Over the years I have had several of the PM series....the PM-3A being my favorite. It covered only 40 and 20 M but had break-in keying, which was nice. No having to switch from TX to RX on the front panel, as with the previous models. Power output on the 3A was around 2.5 watts (5W input power).

Some how I ended up with a PM-2B while I was in Japan (KA2AA) in the late 1970s and that rig followed me to England (RAF Mildenhall), my next duty station. We were relegated to quartering off base, in our case, the town of Bury St. Edmunds, the place where the English Barons met at the Abby of Bury St. Edmunds and vowed to force King James (you, know.....Robin Hood and all that) to sign the Magna Carta (circa 1214).

Our house was positioned in a housing estate located on the end of a huge soccer field next to a school. Surrounding the field was a very large chain link fence. Lacking a suitable aerial at the time, I affixed a piece of wire from the fence into my bedroom and hooked it up to the PM-2B via a AC-5 antenna tuner. My first contact was Colin Turner, G3VTT, a member of the G-QRP Club. That started a 35 year love affair with the G-QRP-C. I met many fine QRPers during that time period and on the occasion of my 37th birthday, my wife, Patricia (KB3MCT) conspired with George Dobbs, G3RJV, head honcho of the G-QRP-C and his wife, Jo, to put on a surprise party for me at the Dobbs' home near Birmingham. With about 25-30 QRPers in attendance we had a grand time and I even was introduced to that old Scottish tradition, the Haggis! (Hint: If you get past the smell you got it made!!)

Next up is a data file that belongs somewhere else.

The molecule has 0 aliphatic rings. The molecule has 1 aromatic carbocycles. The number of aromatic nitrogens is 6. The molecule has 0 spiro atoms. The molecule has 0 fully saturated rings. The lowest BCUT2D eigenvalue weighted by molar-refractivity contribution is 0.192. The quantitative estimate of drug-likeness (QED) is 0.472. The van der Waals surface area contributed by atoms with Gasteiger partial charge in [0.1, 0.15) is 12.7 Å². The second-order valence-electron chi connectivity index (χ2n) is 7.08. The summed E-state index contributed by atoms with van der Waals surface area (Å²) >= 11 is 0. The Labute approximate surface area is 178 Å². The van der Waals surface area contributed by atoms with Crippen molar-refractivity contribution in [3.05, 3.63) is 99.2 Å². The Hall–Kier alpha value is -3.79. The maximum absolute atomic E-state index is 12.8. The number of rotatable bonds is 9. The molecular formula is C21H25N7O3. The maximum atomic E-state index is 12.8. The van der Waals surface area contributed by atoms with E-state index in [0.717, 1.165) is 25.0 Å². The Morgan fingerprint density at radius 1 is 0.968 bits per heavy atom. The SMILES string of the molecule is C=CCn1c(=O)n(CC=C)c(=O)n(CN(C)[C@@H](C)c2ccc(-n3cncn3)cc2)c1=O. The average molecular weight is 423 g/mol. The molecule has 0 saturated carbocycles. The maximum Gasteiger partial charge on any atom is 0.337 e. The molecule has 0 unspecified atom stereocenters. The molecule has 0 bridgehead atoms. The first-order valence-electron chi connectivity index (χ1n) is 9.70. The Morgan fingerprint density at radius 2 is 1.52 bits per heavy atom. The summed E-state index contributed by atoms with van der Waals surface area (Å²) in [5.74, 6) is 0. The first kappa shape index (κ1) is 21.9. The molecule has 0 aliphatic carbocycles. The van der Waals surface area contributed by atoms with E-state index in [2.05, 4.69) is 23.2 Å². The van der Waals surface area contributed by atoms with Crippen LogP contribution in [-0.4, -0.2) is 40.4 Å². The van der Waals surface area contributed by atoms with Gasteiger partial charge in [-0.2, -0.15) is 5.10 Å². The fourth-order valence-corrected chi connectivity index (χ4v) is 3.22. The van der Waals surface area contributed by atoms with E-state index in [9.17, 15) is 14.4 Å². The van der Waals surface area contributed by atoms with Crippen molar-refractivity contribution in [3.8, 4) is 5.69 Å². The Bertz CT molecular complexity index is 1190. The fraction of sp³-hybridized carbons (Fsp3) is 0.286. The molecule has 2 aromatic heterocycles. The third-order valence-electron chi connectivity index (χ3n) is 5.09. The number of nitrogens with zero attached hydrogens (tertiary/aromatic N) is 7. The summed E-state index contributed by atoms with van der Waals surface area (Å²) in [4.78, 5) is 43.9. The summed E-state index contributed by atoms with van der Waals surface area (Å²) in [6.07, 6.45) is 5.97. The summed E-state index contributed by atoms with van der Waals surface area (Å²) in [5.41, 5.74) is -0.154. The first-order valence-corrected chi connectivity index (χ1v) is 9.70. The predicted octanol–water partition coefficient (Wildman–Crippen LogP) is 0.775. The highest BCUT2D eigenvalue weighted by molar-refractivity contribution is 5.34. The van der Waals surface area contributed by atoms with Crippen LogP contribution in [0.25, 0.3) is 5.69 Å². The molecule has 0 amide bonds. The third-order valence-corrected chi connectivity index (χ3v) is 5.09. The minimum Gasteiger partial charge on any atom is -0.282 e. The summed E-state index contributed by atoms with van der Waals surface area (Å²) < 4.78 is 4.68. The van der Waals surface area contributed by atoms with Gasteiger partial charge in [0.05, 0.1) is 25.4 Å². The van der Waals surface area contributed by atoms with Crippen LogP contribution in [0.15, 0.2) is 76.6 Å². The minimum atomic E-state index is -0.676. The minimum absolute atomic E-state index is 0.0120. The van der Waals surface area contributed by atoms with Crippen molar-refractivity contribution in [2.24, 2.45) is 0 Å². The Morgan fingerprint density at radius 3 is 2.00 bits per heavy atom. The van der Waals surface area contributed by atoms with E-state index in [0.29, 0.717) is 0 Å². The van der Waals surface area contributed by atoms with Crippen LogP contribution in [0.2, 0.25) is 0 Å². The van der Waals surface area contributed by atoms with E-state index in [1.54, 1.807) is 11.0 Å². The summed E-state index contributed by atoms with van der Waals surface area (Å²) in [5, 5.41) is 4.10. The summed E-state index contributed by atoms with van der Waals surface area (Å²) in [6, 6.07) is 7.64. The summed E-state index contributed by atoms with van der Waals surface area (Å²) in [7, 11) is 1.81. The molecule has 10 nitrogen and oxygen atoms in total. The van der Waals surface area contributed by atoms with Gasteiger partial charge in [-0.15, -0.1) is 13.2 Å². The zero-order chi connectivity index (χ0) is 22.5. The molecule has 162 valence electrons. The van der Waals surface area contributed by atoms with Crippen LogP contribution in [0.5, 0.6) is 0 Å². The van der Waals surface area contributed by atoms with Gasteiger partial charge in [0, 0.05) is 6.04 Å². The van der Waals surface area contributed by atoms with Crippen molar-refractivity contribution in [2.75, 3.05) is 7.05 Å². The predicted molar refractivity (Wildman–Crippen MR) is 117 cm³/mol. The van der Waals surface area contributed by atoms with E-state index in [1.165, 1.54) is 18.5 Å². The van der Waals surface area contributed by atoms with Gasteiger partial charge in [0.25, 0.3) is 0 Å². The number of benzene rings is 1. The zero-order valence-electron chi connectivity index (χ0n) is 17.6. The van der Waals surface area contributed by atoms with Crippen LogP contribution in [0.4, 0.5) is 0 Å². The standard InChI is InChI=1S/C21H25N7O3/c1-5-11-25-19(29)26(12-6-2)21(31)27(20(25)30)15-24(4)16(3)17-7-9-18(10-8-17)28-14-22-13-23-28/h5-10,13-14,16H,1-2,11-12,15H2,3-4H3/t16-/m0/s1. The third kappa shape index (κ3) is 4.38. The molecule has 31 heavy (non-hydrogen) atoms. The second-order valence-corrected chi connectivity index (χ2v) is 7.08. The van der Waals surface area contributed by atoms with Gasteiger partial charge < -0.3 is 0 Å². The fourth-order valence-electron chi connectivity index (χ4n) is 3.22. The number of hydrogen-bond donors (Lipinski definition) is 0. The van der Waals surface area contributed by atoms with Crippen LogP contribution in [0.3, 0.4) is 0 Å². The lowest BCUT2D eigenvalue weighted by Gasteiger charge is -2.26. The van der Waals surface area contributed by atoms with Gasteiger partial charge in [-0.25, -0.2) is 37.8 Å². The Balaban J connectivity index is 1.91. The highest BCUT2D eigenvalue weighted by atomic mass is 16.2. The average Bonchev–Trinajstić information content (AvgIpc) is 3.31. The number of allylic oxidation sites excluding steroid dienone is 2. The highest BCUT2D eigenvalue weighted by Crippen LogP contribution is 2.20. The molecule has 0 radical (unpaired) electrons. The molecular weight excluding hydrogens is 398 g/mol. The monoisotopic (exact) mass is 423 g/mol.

On a recent trip to Norm Schlar's, WA4ZXV, to pick up an antenna analyzer, I was presented with Norm's ailing PM-2, in hopes of getting it back into running condition. Unfortunately, I had off-loaded all the T-T literature I had amassed on the PM series of rigs dating back to the mid-70s, so troubleshooting this little QRP rig is proving to be somewhat problematic.